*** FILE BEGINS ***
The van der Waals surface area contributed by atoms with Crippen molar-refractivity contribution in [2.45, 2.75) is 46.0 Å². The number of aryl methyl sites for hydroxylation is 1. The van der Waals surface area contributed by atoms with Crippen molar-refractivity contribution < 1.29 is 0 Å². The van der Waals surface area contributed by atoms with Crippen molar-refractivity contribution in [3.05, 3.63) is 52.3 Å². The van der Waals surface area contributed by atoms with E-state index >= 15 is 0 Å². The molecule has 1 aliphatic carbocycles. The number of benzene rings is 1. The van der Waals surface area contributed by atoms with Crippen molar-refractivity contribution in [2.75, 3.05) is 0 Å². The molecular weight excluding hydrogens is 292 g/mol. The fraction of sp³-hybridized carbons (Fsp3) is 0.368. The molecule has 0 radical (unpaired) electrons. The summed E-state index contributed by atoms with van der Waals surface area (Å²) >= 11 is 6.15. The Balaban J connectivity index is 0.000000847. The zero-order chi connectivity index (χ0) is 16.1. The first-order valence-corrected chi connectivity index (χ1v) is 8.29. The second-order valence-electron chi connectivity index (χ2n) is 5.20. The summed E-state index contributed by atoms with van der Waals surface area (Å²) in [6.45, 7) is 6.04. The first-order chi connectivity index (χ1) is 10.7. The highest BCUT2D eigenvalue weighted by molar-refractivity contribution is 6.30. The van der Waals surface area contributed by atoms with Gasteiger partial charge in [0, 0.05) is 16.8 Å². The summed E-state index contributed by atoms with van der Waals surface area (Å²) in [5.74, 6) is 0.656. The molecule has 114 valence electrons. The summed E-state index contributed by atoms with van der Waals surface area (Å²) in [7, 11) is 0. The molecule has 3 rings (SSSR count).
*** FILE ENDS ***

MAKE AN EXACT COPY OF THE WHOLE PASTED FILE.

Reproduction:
The van der Waals surface area contributed by atoms with Crippen molar-refractivity contribution in [2.45, 2.75) is 46.0 Å². The number of aryl methyl sites for hydroxylation is 1. The van der Waals surface area contributed by atoms with Crippen molar-refractivity contribution < 1.29 is 0 Å². The van der Waals surface area contributed by atoms with Crippen molar-refractivity contribution in [3.05, 3.63) is 52.3 Å². The van der Waals surface area contributed by atoms with E-state index >= 15 is 0 Å². The molecule has 1 aliphatic carbocycles. The number of benzene rings is 1. The van der Waals surface area contributed by atoms with Crippen molar-refractivity contribution in [2.75, 3.05) is 0 Å². The molecular weight excluding hydrogens is 292 g/mol. The fraction of sp³-hybridized carbons (Fsp3) is 0.368. The molecule has 0 radical (unpaired) electrons. The summed E-state index contributed by atoms with van der Waals surface area (Å²) >= 11 is 6.15. The Balaban J connectivity index is 0.000000847. The zero-order chi connectivity index (χ0) is 16.1. The first-order valence-corrected chi connectivity index (χ1v) is 8.29. The second-order valence-electron chi connectivity index (χ2n) is 5.20. The summed E-state index contributed by atoms with van der Waals surface area (Å²) in [6.45, 7) is 6.04. The first-order chi connectivity index (χ1) is 10.7. The highest BCUT2D eigenvalue weighted by molar-refractivity contribution is 6.30. The van der Waals surface area contributed by atoms with Gasteiger partial charge in [0, 0.05) is 16.8 Å². The summed E-state index contributed by atoms with van der Waals surface area (Å²) in [5.74, 6) is 0.656. The molecule has 114 valence electrons. The summed E-state index contributed by atoms with van der Waals surface area (Å²) in [7, 11) is 0. The molecule has 3 rings (SSSR count).